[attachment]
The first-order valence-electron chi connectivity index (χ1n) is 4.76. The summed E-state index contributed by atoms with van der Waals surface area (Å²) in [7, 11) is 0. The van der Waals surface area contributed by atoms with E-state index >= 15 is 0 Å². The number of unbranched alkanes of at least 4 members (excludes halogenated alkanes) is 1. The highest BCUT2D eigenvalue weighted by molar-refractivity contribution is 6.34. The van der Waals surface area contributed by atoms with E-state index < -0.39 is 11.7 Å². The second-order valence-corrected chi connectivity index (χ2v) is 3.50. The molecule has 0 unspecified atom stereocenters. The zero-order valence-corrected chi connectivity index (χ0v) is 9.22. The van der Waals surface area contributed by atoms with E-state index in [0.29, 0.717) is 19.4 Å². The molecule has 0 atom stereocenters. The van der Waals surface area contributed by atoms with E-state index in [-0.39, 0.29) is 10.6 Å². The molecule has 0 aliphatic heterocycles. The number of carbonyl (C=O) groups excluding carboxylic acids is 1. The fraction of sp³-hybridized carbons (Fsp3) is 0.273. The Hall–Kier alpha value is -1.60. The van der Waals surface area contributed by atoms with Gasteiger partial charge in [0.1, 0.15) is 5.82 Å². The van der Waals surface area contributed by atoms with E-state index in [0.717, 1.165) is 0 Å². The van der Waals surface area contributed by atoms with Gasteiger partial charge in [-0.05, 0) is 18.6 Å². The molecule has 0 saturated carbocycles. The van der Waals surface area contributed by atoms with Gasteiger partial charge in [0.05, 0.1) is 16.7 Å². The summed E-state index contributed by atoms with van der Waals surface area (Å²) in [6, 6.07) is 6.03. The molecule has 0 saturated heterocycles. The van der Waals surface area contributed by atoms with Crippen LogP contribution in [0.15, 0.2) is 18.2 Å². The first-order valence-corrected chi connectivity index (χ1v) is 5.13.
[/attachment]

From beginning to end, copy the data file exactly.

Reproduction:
The first-order valence-electron chi connectivity index (χ1n) is 4.76. The summed E-state index contributed by atoms with van der Waals surface area (Å²) in [7, 11) is 0. The van der Waals surface area contributed by atoms with E-state index >= 15 is 0 Å². The number of unbranched alkanes of at least 4 members (excludes halogenated alkanes) is 1. The highest BCUT2D eigenvalue weighted by molar-refractivity contribution is 6.34. The van der Waals surface area contributed by atoms with E-state index < -0.39 is 11.7 Å². The second-order valence-corrected chi connectivity index (χ2v) is 3.50. The molecule has 0 unspecified atom stereocenters. The zero-order valence-corrected chi connectivity index (χ0v) is 9.22. The van der Waals surface area contributed by atoms with E-state index in [0.29, 0.717) is 19.4 Å². The molecule has 0 atom stereocenters. The van der Waals surface area contributed by atoms with E-state index in [-0.39, 0.29) is 10.6 Å². The molecule has 0 aliphatic heterocycles. The number of carbonyl (C=O) groups excluding carboxylic acids is 1. The fraction of sp³-hybridized carbons (Fsp3) is 0.273. The Hall–Kier alpha value is -1.60. The van der Waals surface area contributed by atoms with Gasteiger partial charge in [0.1, 0.15) is 5.82 Å². The van der Waals surface area contributed by atoms with E-state index in [0.717, 1.165) is 0 Å². The van der Waals surface area contributed by atoms with Gasteiger partial charge in [-0.05, 0) is 18.6 Å². The molecule has 0 saturated carbocycles. The van der Waals surface area contributed by atoms with Gasteiger partial charge in [0.05, 0.1) is 16.7 Å². The summed E-state index contributed by atoms with van der Waals surface area (Å²) in [6, 6.07) is 6.03. The molecule has 0 saturated heterocycles. The van der Waals surface area contributed by atoms with Crippen LogP contribution in [0.15, 0.2) is 18.2 Å². The first-order valence-corrected chi connectivity index (χ1v) is 5.13.